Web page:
“We’re going at maximum reframe. It doesn’t get faster than that. Technically, we’re not exceeding the speed of light. It’s more like we’re going back in time while moving forward.”
“Yes, but if we go back in time faster then we’ll get to our destination earlier.”
Halan gets this close to putting his face in his palm. “We’ll get there earlier, so what? That’s not faster. It will take us 216 years, whether that’s 216 years from the day we left, or 216 years before we left. That doesn’t help anything.”
“The faster I get you to your precious planet, the faster I can get back to my life on Gatewood, and I would like to reappear the second after I last left, so I’m actually trying to send us back more than twice as fast as we are now.”
“I won’t allow that.”
“I’ll do it anyway,” Omega contends.
“You are not entitled to persistent longevity treatments. You’ll die here, like everyone else. I’ll see to it.”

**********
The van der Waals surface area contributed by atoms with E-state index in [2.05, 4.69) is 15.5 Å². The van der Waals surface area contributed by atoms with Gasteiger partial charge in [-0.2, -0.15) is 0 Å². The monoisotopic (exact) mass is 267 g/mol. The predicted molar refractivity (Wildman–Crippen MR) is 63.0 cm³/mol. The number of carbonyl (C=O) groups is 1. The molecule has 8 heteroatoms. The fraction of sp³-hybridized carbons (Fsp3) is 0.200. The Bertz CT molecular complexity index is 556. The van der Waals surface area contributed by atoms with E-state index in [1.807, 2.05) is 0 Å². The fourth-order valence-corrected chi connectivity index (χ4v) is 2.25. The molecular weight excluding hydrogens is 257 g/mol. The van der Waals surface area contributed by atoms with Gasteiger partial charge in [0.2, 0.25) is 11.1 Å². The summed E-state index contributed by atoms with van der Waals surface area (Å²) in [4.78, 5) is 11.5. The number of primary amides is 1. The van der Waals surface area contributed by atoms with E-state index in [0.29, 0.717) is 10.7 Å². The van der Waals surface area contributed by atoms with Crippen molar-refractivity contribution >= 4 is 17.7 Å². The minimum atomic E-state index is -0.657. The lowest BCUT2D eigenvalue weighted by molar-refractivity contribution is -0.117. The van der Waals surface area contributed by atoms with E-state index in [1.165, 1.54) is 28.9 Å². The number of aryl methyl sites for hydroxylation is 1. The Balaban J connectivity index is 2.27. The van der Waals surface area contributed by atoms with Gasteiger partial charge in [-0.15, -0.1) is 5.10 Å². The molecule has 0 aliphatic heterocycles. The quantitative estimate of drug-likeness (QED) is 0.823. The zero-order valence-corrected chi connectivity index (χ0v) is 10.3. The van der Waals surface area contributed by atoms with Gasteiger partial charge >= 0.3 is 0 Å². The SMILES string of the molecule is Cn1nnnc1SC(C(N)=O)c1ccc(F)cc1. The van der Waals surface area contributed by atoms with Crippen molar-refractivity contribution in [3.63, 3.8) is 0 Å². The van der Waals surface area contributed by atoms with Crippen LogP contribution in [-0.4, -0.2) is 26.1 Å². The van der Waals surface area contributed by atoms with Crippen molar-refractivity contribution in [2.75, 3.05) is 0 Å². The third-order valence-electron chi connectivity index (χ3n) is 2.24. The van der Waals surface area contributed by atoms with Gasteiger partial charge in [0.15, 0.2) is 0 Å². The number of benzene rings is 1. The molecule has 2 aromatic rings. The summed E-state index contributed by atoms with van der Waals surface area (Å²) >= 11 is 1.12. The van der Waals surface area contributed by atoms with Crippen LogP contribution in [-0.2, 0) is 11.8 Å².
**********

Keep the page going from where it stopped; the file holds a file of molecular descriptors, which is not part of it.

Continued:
“I don’t need those treatments anymore,” Omega claims. “I make my own.”
“Not in the hock, you don’t.”
“You can’t keep me in hock for the whole journey.”
Halan stands up, and carefully places his chair back where he found it, randomly towards the back corner. “Watch me.” He walks towards the door, but addresses the guard first. “Do it.”
“No!” Omega cries. “You can’t do this! I’ll stop, just don’t lock me away!” He’s probably expecting the Captain to stop, and prove that his words were only an interrogation tactic, but Halan doesn’t need anything from him. He might as well be in hock, at least he can’t cause any more trouble. He’ll leave him in there for a year, and then reassess.